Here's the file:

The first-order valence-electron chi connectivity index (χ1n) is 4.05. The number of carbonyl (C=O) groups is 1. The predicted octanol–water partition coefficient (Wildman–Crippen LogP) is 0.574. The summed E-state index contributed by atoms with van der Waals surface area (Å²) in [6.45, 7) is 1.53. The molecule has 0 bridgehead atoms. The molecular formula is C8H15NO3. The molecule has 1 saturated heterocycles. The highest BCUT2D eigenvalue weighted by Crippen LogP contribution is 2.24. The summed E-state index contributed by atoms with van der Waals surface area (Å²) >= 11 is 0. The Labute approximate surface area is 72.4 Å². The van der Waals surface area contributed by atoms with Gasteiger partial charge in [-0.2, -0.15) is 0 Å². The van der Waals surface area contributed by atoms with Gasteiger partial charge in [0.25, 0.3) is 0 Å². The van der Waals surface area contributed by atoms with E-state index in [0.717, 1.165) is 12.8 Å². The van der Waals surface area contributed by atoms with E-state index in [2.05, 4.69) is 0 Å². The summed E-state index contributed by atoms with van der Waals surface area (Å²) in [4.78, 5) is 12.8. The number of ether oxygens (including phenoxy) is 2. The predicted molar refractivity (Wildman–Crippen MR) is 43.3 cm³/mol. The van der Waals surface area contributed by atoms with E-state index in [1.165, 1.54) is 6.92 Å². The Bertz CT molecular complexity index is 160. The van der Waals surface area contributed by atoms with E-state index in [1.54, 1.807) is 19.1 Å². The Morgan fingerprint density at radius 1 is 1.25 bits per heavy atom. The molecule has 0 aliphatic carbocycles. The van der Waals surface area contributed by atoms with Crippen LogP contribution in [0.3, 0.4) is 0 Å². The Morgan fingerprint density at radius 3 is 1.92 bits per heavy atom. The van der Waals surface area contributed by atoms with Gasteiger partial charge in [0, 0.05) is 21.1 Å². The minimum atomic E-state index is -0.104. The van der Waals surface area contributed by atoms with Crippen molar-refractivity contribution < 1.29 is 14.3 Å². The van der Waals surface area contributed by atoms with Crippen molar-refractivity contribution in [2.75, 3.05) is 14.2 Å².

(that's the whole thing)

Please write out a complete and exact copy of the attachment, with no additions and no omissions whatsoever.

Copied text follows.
The first-order valence-electron chi connectivity index (χ1n) is 4.05. The number of carbonyl (C=O) groups is 1. The predicted octanol–water partition coefficient (Wildman–Crippen LogP) is 0.574. The summed E-state index contributed by atoms with van der Waals surface area (Å²) in [6.45, 7) is 1.53. The molecule has 0 bridgehead atoms. The molecular formula is C8H15NO3. The molecule has 1 saturated heterocycles. The highest BCUT2D eigenvalue weighted by Crippen LogP contribution is 2.24. The summed E-state index contributed by atoms with van der Waals surface area (Å²) >= 11 is 0. The Labute approximate surface area is 72.4 Å². The van der Waals surface area contributed by atoms with Gasteiger partial charge in [-0.2, -0.15) is 0 Å². The van der Waals surface area contributed by atoms with Gasteiger partial charge in [0.25, 0.3) is 0 Å². The van der Waals surface area contributed by atoms with E-state index in [0.717, 1.165) is 12.8 Å². The van der Waals surface area contributed by atoms with E-state index in [2.05, 4.69) is 0 Å². The summed E-state index contributed by atoms with van der Waals surface area (Å²) in [4.78, 5) is 12.8. The number of ether oxygens (including phenoxy) is 2. The predicted molar refractivity (Wildman–Crippen MR) is 43.3 cm³/mol. The van der Waals surface area contributed by atoms with E-state index in [1.165, 1.54) is 6.92 Å². The Bertz CT molecular complexity index is 160. The van der Waals surface area contributed by atoms with E-state index in [1.54, 1.807) is 19.1 Å². The Morgan fingerprint density at radius 1 is 1.25 bits per heavy atom. The molecule has 0 aliphatic carbocycles. The van der Waals surface area contributed by atoms with Crippen LogP contribution in [0.3, 0.4) is 0 Å². The Morgan fingerprint density at radius 3 is 1.92 bits per heavy atom. The van der Waals surface area contributed by atoms with Gasteiger partial charge in [0, 0.05) is 21.1 Å². The minimum atomic E-state index is -0.104. The van der Waals surface area contributed by atoms with Crippen molar-refractivity contribution < 1.29 is 14.3 Å². The van der Waals surface area contributed by atoms with Crippen molar-refractivity contribution in [2.75, 3.05) is 14.2 Å².